“It should be very dichotomous,” she said. “If it’s business, choose art history, something that’s just so different and interesting because that’s what employers, that’s what admissions for graduate schools are going to want to hear about — your reasons for choosing such an interesting diversion from your major.”

Academic advisors, mentors, professors, career centers, and department heads can help you figure out which college minor is the best fit for your major and personal interests. You again want to make sure this a subject area you are passionate about minoring in, not just ticking a box for your future career.

The University of Montana College of Business lists several suggestions for minors that could complement a business degree — a non-profit administration minor to go with an accounting major, a communication minor to go with a finance major, a psychology minor to go with a management major. 

The University of Texas at El Paso makes several suggestions for a minor to pair with those majoring in criminal justice, including African American studies, Chicano studies, or sociology.

And Iowa State University lists music, food science, or a foreign language among their list of suggestions for minors to complement a biology major. 

Use Your Minor to Score a Higher Salary or a Higher Ranking Position

Graduating with a minor doesn’t guarantee you more money, but it could increase your chances with a potential employer.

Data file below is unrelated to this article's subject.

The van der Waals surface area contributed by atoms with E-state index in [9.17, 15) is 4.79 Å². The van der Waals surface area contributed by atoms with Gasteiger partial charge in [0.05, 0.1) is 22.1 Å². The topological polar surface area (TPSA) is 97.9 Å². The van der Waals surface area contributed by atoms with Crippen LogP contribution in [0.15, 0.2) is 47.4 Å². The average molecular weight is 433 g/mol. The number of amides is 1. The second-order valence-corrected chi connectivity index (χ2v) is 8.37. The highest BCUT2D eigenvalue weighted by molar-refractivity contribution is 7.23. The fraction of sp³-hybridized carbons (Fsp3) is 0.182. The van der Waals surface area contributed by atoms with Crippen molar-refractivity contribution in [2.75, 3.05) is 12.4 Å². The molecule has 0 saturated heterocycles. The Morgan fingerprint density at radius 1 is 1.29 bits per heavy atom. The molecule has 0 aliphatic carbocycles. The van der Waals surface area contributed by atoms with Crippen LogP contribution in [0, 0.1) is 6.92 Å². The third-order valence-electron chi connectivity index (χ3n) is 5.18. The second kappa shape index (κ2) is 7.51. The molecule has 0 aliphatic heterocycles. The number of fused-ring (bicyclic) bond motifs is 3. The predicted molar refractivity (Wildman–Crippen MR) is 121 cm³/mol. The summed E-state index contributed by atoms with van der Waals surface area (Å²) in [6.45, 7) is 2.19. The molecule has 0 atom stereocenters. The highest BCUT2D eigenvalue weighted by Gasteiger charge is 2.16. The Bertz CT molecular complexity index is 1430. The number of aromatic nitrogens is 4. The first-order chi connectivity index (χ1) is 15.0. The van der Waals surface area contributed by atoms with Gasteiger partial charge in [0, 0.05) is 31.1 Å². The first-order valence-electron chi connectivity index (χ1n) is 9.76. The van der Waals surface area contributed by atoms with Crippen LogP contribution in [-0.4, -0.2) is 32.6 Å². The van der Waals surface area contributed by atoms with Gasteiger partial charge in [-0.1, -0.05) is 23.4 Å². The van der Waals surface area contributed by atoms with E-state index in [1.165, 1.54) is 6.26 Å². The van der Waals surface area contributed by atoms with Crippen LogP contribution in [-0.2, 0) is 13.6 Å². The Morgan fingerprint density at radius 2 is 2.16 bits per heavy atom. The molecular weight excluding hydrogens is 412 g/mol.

The best strategic move is to follow the money if you want to use a minor to influence your career. 

The biggest money right now is in data science, Harbour said. Data science is used for everything from tracking environmental trends, to the spread of COVID-19 to consumer behavior, to urban planning and development. 

“Business students used to come out making the most money, and then computer science overtook and now data science has overtaken both,” Harbour said, adding that a data science minor or double majoring pairs with almost any other major.  “Big data plays a part in every industry.”

Indulge Your Passion for Learning

Harbour said she has seen an uptick in declared minors over her years in higher education as students become more and more plugged into the world around them.

“If you think about our Gen Z students, they’ve had information coming at them so fast for their entire lives,” Harbour said. “The reason they pick minors and double majors is because they just have all these varied interests and they want to explore all of them.” 

So if your minor is more of a passion project rather than a strategic career move, that’s okay, as long as you are successful and you can apply what you’ve learned to your life and career after graduation.

“That’s what college is about. It’s about exploring who you are, discovering new things about yourself,” she said. “What you study is what you like to learn about. Your career is what you are going to like to do 40 hours a week … it doesn’t have to be the same.”

Disclaimer: The opinions expressed by the interview subjects are not necessarily those of Earnest.

Low rates. No fees. Just money for college.

Apply Now
Disclaimer: This blog post provides personal finance educational information, and it is not intended to provide legal, financial, or tax advice.